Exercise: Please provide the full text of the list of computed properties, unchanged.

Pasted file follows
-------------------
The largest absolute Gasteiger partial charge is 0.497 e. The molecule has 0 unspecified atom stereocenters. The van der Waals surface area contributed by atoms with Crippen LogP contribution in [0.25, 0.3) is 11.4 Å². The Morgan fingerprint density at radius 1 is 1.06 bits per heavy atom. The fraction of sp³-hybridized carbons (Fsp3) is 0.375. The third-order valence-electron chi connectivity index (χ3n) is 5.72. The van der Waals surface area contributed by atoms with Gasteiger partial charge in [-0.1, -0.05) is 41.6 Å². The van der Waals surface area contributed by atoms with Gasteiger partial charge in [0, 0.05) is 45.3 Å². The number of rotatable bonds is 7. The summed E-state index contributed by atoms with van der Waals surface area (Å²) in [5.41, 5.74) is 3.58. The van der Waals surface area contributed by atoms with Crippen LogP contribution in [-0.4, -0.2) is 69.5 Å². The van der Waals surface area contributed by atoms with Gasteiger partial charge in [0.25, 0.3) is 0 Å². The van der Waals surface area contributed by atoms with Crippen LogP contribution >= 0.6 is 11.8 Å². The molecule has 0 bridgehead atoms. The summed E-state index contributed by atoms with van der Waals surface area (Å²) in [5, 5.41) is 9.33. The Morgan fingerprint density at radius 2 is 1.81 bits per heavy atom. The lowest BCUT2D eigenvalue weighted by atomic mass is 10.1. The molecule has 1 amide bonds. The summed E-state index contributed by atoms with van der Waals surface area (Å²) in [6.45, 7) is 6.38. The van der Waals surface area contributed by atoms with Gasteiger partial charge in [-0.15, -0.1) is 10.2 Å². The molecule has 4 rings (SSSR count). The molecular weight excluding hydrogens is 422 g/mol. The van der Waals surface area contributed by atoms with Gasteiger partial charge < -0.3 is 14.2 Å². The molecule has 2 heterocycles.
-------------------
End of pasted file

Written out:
The largest absolute Gasteiger partial charge is 0.497 e. The molecule has 0 unspecified atom stereocenters. The van der Waals surface area contributed by atoms with Crippen LogP contribution in [0.25, 0.3) is 11.4 Å². The Morgan fingerprint density at radius 1 is 1.06 bits per heavy atom. The fraction of sp³-hybridized carbons (Fsp3) is 0.375. The third-order valence-electron chi connectivity index (χ3n) is 5.72. The van der Waals surface area contributed by atoms with Gasteiger partial charge in [-0.1, -0.05) is 41.6 Å². The van der Waals surface area contributed by atoms with Gasteiger partial charge in [0, 0.05) is 45.3 Å². The number of rotatable bonds is 7. The summed E-state index contributed by atoms with van der Waals surface area (Å²) in [5.41, 5.74) is 3.58. The van der Waals surface area contributed by atoms with Crippen LogP contribution in [-0.4, -0.2) is 69.5 Å². The van der Waals surface area contributed by atoms with Gasteiger partial charge in [0.25, 0.3) is 0 Å². The van der Waals surface area contributed by atoms with Crippen LogP contribution >= 0.6 is 11.8 Å². The molecule has 0 bridgehead atoms. The summed E-state index contributed by atoms with van der Waals surface area (Å²) in [5, 5.41) is 9.33. The Morgan fingerprint density at radius 2 is 1.81 bits per heavy atom. The lowest BCUT2D eigenvalue weighted by atomic mass is 10.1. The molecule has 1 amide bonds. The summed E-state index contributed by atoms with van der Waals surface area (Å²) in [6.45, 7) is 6.38. The van der Waals surface area contributed by atoms with Gasteiger partial charge in [-0.15, -0.1) is 10.2 Å². The molecule has 4 rings (SSSR count). The molecular weight excluding hydrogens is 422 g/mol. The van der Waals surface area contributed by atoms with Gasteiger partial charge < -0.3 is 14.2 Å². The molecule has 2 heterocycles.